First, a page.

LiquorEmittingDiode t1_iu4iaft wrote

There's actually no brown bears here in Newfoundland either, just black bears and coyotes. Neither of which are particularly good at taking down an adult. There used to be wolves, but Wikipedia tells me they went extinct in 1911 which doesn't leave much room for interaction between the species.


KnoWanUKnow2 t1_iu4j5jo wrote

And coyotes only came over in the 1980's, so they didn't affect the founder population at all.


LiquorEmittingDiode t1_iu51w0t wrote

I always found that pretty amazing. Coyotes have existed in north america for over a million years and they happened to finally make it to this island just a few decades ago.


[deleted] t1_iu4pky5 wrote



Brandon432 t1_iu4ry5w wrote

Ursus arctos is a species properly known as the brown bear. It includes a bunch of subspecies: Himalayan Brown Bear, Atlas Bear (extinct), North American Brown Bear (aka “grizzly”), Kodiak Bear, Eurasian Brown Bear, and others.

“Grizzly” is a colloquial name for two subspecies (if you count the extinct California Grizzly). The species is brown bear. “Brown bears” definitely exist.


Brandon432 t1_iu4srkv wrote

This is a perfect answer to OP’s question “is it possible?” The back of envelope exponential population model above gives an estimate that is the same order of magnitude as and also exceeds OP’s datapoint before accounting for drag factors.

“Did it produce?” is a different question


SuppiluliumaX t1_iu3e6en wrote

Possible, yes, likely, no. It would be technically possible to get a viable population out of four, especially since the four could be entirely unrelated and very genetically diverse. However, it's likely that they were not as genetically diverse as possible and that there would be a risk of inbreeding. In order to assess this you ideally would analyse the genome of a sample of, say 1000 moose in order to get an idea of the diversity in the group.


perta1234 t1_iu3nxrh wrote

1000 is not needed. Well sampled 50 is very good already, if the idea is to know about past and influential things. And even no genome is needed. Maybe couple of thousands of SNPs is enough.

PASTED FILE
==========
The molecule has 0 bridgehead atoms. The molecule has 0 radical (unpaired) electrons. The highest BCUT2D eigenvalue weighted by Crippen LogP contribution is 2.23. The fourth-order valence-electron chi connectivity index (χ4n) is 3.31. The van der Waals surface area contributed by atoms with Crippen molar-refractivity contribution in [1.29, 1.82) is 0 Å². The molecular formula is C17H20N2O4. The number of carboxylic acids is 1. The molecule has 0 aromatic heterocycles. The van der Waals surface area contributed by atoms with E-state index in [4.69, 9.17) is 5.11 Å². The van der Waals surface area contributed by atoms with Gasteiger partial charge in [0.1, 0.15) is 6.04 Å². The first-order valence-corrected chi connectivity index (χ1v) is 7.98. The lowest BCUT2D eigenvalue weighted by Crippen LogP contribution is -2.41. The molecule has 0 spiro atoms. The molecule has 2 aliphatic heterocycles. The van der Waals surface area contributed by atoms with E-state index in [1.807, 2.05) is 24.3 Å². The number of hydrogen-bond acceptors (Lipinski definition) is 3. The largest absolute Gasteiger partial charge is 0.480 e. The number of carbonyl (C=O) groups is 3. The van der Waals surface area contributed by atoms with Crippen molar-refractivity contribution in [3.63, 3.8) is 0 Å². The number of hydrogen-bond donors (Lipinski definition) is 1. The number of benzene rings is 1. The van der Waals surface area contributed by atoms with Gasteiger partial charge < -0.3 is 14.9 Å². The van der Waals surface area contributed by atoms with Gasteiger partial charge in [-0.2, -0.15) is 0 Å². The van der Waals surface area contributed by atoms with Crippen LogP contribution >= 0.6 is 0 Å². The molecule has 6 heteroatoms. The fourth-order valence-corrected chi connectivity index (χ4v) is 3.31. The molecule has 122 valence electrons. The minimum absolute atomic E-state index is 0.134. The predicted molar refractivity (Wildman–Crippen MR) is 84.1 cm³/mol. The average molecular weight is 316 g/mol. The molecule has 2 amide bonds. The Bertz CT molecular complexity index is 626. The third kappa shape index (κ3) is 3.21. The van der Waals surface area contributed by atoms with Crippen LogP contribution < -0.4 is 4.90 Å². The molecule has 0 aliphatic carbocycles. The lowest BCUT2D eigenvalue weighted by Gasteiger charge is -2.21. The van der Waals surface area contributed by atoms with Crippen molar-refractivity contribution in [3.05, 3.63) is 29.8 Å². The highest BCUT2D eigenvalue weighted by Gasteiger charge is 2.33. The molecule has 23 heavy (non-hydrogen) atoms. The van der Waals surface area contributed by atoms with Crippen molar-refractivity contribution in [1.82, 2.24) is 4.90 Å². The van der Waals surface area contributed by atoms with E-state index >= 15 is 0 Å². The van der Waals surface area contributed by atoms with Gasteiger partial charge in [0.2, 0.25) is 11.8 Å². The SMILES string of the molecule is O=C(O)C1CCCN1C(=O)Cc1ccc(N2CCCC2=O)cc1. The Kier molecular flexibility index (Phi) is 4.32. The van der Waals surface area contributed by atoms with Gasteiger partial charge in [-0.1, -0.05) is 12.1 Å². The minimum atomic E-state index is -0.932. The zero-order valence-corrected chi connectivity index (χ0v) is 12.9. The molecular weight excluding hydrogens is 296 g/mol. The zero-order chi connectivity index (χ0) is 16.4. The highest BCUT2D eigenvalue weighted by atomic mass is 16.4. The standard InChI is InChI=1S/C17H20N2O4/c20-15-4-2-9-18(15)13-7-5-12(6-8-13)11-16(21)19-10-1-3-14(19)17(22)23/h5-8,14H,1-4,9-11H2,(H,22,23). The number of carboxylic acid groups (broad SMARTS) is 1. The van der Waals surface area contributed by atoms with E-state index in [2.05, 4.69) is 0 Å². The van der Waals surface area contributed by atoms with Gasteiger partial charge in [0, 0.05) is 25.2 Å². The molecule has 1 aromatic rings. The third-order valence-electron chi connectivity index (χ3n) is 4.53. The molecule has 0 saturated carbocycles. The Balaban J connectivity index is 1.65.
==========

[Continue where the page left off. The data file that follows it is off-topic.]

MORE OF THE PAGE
So you are sure noone studied it yet? Check the case for Swedish wolves if you want to know of a similar thing.


perta1234 t1_iu3q63l wrote

Suggests it could be

Inbreeding quicker than in recent past increases the RISK of deleterious genetic syndromes. Moreover, adaptive potential might be lower.

Species can adapt to inbreeding to some extent. More outbred the species is, more damaging the inbreeding is.


Loose_Ad8430 t1_iu4pdll wrote

I mean you say that but this is exactly what happened. Originally 2 were brought over but that didn’t work so they brought 4 over and now there is thousands.


TedW t1_iu5gwj2 wrote

Do we know that the original 2 died, and that exactly 0 have immigrated since then?


DrBarry_McCockiner t1_iu4c7ed wrote

What it comes down to is how "clean" the genes of the original four were. The fewer genetic defects (and by defects, I mean genetic anomalies that are directly responsible for disease or disability, either dominant or recessive) that exist in the genome, the more viable the population is.


Tinchotesk t1_iu6ueka wrote

Here is an answer from a mathematical and not biological point of view. It seems like moose cows breed more or less annually annualy from age 3 to 11. So I assumed that each female produces 2 females during her life, that is has calfs every other year and half are female; I assume they die at age 11. I'm ignoring all other factors, but just trying to give a perspective on how these things work.

With the above parameters, here is the female population every 10 years:

Year 1: 2

Year 11: 20

Year 21: 164

Year 31: 1277

Year 41: 9931

Year 51: 77181

Year 61: 599847

The point is that these processes are exponential, that is they grow pretty fast.


FriedMule t1_iu3edvs wrote

Yes and no, it is technically possible, but they would be so inbred that the chance of survival is low and the chance of brain damage and deformities is really high. I do not know the minimum number to start up a healthy population, but is definitely more than 4.

EDIT: Article that says 50/500 where 50 is to avoid inbreed and 500 is to avoid genetic problems, meaning more than 4 is clearly needed.


m_Pony t1_iu46168 wrote

And yet there is a thriving population of 110,000 moose on an island which previously had none.